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Opening statements kick off in civil trial over deadly 'Unite the Right' rally

“This is a case about violence and intimidation that was planned for months,” the attorney for the plaintiffs told the jury.

CHARLOTTESVILLE, Va. — Four years after a group of neo-Nazis and white supremacists converged on this sleepy college town with deadly results, opening arguments got underway Thursday in a civil lawsuit accusing them of a violent conspiracy — a case with major implications for similar legal efforts against former President Donald Trump and others accused of inspiring the Capitol riot.

“This is a case about violence and intimidation that was planned for months,” Karen Dunn, a lead lawyer for the plaintiffs, told the jury as the trial began over the August 2017 “Unite the Right” rally.

Dunn immediately began playing video of one of the event’s indelible scenes: far-right marchers carrying torches and chanting, “Jews will not replace us.”

But the defendants in this case aren’t on trial for vile slogans — they are accused of conspiring to incite and carry out violence that injured those suing. That violence included the act of James Alex Fields, who is serving life in prison after being convicted of intentionally driving his car into a crowd, killing 32-year-old Heather Heyer.

White nationalists march at the University of Virginia on the eve of a "Unite the Right" rally in Charlottesville in 2017.Alejandro Alvarez / Reuters file

The plaintiffs allege that Fields’ crime was an outgrowth of a conspiracy that included those who planned and organized the event, which was billed as a protest over the removal of a statue of the Confederate Gen. Robert E. Lee.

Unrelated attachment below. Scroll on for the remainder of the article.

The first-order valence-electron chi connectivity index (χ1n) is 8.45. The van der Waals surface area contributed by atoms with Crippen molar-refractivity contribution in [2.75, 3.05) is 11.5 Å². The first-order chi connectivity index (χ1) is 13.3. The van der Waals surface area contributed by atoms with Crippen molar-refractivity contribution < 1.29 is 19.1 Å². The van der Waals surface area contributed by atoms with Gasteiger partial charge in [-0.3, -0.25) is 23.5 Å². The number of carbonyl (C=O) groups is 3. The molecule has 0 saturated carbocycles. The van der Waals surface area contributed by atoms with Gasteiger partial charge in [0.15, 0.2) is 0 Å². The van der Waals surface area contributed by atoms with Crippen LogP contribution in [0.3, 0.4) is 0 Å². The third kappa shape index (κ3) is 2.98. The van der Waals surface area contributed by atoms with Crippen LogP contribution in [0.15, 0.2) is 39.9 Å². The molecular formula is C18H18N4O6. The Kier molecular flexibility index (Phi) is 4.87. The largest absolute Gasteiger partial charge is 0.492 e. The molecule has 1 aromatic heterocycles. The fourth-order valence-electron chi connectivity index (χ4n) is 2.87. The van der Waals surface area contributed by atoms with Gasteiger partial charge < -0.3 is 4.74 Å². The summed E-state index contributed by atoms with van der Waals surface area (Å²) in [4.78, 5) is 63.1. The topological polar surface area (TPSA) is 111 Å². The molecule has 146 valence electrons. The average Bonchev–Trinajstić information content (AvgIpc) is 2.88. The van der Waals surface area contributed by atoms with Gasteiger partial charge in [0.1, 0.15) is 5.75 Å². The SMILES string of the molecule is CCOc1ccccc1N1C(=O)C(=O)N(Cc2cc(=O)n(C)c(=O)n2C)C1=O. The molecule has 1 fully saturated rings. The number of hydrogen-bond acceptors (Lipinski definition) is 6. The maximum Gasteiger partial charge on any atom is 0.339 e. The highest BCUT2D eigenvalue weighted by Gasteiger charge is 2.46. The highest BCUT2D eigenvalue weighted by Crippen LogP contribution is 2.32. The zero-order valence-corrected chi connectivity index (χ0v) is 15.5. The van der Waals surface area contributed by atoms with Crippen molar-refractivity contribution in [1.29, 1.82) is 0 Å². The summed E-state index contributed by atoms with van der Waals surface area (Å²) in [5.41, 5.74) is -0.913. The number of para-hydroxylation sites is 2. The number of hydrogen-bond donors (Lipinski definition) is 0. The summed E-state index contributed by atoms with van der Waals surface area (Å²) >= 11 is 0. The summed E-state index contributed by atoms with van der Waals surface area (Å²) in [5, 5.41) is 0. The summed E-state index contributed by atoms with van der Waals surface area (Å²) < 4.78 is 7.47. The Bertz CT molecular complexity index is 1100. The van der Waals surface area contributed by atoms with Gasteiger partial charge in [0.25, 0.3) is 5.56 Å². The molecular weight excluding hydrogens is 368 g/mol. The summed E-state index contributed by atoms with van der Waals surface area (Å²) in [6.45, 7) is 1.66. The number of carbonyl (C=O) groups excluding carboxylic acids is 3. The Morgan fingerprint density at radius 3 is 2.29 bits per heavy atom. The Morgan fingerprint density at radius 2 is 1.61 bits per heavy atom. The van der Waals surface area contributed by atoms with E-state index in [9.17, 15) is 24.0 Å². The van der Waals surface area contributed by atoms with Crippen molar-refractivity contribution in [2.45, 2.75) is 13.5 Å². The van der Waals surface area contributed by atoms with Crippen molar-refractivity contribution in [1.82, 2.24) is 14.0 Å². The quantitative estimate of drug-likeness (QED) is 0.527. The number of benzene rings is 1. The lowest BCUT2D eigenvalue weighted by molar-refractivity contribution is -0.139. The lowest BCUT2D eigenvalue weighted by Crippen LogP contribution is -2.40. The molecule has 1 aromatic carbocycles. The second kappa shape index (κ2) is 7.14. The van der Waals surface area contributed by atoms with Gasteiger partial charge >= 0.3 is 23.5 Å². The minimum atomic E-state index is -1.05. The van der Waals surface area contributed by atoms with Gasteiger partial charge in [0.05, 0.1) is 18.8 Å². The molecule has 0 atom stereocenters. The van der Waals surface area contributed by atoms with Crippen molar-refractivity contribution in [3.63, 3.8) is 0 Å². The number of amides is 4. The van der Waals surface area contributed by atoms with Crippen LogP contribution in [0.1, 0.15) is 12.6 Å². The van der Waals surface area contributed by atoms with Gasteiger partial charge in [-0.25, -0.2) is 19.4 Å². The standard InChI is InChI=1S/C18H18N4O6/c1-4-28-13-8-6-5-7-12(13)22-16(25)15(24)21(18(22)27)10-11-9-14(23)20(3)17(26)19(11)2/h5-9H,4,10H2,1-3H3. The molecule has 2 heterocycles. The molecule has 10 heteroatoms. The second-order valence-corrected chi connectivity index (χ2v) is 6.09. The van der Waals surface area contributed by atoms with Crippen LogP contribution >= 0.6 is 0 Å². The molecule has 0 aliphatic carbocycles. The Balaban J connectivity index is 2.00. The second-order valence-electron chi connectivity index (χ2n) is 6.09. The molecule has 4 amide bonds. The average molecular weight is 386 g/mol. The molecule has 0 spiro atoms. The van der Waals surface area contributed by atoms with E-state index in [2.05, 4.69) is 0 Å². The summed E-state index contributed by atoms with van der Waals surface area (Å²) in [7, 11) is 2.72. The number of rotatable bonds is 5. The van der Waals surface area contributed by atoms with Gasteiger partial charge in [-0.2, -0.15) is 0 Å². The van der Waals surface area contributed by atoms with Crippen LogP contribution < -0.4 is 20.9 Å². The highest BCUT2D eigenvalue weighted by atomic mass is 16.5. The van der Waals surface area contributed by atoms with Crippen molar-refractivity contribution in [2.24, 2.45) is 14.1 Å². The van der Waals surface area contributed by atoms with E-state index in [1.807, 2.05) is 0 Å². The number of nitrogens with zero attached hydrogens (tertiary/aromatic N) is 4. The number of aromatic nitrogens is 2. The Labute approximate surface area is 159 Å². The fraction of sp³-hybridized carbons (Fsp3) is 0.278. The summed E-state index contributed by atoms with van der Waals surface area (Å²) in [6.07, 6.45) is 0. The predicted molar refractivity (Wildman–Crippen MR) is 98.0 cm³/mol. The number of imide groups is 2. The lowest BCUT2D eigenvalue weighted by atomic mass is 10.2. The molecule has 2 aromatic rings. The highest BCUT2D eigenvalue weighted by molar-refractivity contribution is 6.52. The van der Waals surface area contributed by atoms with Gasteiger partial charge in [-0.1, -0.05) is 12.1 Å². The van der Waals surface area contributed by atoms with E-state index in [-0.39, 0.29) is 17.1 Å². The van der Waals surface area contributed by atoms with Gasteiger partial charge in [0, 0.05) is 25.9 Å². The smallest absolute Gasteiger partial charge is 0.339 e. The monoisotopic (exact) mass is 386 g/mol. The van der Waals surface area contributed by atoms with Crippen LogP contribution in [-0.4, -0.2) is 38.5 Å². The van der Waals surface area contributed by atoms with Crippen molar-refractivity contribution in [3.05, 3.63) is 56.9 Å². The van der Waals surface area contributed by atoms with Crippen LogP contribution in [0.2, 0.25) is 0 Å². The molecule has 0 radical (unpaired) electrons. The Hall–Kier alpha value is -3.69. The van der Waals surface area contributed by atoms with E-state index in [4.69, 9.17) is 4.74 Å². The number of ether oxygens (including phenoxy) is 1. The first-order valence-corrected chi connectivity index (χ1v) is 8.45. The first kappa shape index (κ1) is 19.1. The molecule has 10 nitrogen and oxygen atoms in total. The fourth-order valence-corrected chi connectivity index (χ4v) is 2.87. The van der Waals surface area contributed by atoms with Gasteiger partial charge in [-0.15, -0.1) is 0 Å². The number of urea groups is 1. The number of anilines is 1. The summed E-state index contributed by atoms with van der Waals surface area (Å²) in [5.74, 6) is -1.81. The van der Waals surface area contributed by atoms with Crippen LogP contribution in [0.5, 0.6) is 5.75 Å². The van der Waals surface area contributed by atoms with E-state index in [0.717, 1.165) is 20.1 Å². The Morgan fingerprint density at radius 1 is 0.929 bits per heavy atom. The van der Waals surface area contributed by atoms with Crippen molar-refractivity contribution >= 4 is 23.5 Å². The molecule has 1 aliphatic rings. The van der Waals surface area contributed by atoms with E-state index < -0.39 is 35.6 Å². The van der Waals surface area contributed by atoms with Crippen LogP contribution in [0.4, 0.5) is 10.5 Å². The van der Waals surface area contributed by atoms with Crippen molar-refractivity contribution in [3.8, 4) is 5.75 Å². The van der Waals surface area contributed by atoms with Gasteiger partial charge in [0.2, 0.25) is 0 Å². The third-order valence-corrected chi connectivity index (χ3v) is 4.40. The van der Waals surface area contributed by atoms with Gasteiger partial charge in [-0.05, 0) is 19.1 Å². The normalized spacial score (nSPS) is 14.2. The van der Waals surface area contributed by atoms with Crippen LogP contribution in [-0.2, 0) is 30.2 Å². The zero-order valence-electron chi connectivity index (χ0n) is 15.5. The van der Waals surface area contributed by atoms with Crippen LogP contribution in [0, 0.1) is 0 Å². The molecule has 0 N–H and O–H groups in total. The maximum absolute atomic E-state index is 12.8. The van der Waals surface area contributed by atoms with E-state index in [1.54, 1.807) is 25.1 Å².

“There is one thing about this case that should be made crystal-clear at the outset — the violence in Charlottesville was no accident,” the lawsuit says. “Under the pretext of a ‘rally,’ which they termed ‘Unite the Right,’ Defendants spent months carefully coordinating their efforts, on the internet and in person.”

Kicking off the defense opening in the afternoon, James Kolenich, counsel for far right extremist Jason Kessler, quickly invoked freedom of speech.

“If the First Amendment doesn’t defend the most disgusting speech, then it doesn’t defend anything,” he said.

Defendant Richard Spencer, representing himself, said in his opening statement that “tough talk by me, old words, that is simply not enough,” for the plaintiffs to prove their case.

“We had to be aware that someone was going to commit these (violent) acts," he added.

To make their case, the plaintiffs are relying on reams of evidence, including message traffic among the participants, some of which was obtained when a trove of documents was leaked from the gaming site Discord. In exchanges moderated by two of the defendants, the lawsuit alleges, there were multiple exhortations to violence, including:

● “I’m ready to crack skulls.”

● “If you don’t have a flame thrower you’re wrong.”

● “Studies show 999/1000 n------ and feminists f--- right off when faced with pepper spray.”